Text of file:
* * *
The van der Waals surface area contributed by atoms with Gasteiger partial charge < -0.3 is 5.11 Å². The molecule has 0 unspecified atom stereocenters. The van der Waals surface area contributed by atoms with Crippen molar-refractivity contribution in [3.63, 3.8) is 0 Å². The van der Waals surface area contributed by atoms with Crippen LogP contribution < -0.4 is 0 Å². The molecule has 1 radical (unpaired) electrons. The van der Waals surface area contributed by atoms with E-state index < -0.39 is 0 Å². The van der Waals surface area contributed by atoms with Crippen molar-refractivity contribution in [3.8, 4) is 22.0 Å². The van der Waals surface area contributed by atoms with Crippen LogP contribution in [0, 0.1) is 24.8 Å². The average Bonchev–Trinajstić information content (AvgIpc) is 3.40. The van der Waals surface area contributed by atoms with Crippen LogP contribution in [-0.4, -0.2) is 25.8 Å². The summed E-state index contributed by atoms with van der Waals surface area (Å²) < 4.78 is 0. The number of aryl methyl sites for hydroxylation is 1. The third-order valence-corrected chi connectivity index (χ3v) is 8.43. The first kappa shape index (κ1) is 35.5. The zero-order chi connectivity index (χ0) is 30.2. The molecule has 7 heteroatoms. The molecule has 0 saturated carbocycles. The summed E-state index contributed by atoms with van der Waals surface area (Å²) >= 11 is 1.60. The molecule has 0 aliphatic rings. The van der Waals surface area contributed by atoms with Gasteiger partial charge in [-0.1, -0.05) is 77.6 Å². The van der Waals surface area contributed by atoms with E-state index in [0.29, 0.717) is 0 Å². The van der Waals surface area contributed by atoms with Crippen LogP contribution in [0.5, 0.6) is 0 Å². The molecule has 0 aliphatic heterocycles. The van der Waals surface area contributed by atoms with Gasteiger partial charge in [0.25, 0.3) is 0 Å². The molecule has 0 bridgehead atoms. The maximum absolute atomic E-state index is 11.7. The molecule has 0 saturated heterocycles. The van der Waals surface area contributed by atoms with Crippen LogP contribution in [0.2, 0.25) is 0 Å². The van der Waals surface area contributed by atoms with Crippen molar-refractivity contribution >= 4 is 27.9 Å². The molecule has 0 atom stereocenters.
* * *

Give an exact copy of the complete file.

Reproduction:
The van der Waals surface area contributed by atoms with Gasteiger partial charge < -0.3 is 5.11 Å². The molecule has 0 unspecified atom stereocenters. The van der Waals surface area contributed by atoms with Crippen molar-refractivity contribution in [3.63, 3.8) is 0 Å². The van der Waals surface area contributed by atoms with Crippen LogP contribution < -0.4 is 0 Å². The molecule has 1 radical (unpaired) electrons. The van der Waals surface area contributed by atoms with E-state index < -0.39 is 0 Å². The van der Waals surface area contributed by atoms with Crippen molar-refractivity contribution in [3.8, 4) is 22.0 Å². The van der Waals surface area contributed by atoms with Crippen LogP contribution in [0, 0.1) is 24.8 Å². The average Bonchev–Trinajstić information content (AvgIpc) is 3.40. The van der Waals surface area contributed by atoms with Crippen LogP contribution in [-0.4, -0.2) is 25.8 Å². The summed E-state index contributed by atoms with van der Waals surface area (Å²) < 4.78 is 0. The number of aryl methyl sites for hydroxylation is 1. The third-order valence-corrected chi connectivity index (χ3v) is 8.43. The first kappa shape index (κ1) is 35.5. The zero-order chi connectivity index (χ0) is 30.2. The molecule has 7 heteroatoms. The molecule has 0 saturated carbocycles. The summed E-state index contributed by atoms with van der Waals surface area (Å²) >= 11 is 1.60. The molecule has 0 aliphatic rings. The van der Waals surface area contributed by atoms with Gasteiger partial charge in [-0.1, -0.05) is 77.6 Å². The van der Waals surface area contributed by atoms with E-state index in [0.29, 0.717) is 0 Å². The van der Waals surface area contributed by atoms with Crippen LogP contribution in [0.5, 0.6) is 0 Å². The molecule has 0 aliphatic heterocycles. The van der Waals surface area contributed by atoms with Gasteiger partial charge in [0.25, 0.3) is 0 Å². The molecule has 0 bridgehead atoms. The maximum absolute atomic E-state index is 11.7. The molecule has 0 saturated heterocycles. The van der Waals surface area contributed by atoms with Crippen LogP contribution in [0.2, 0.25) is 0 Å². The van der Waals surface area contributed by atoms with Crippen molar-refractivity contribution >= 4 is 27.9 Å². The molecule has 0 atom stereocenters.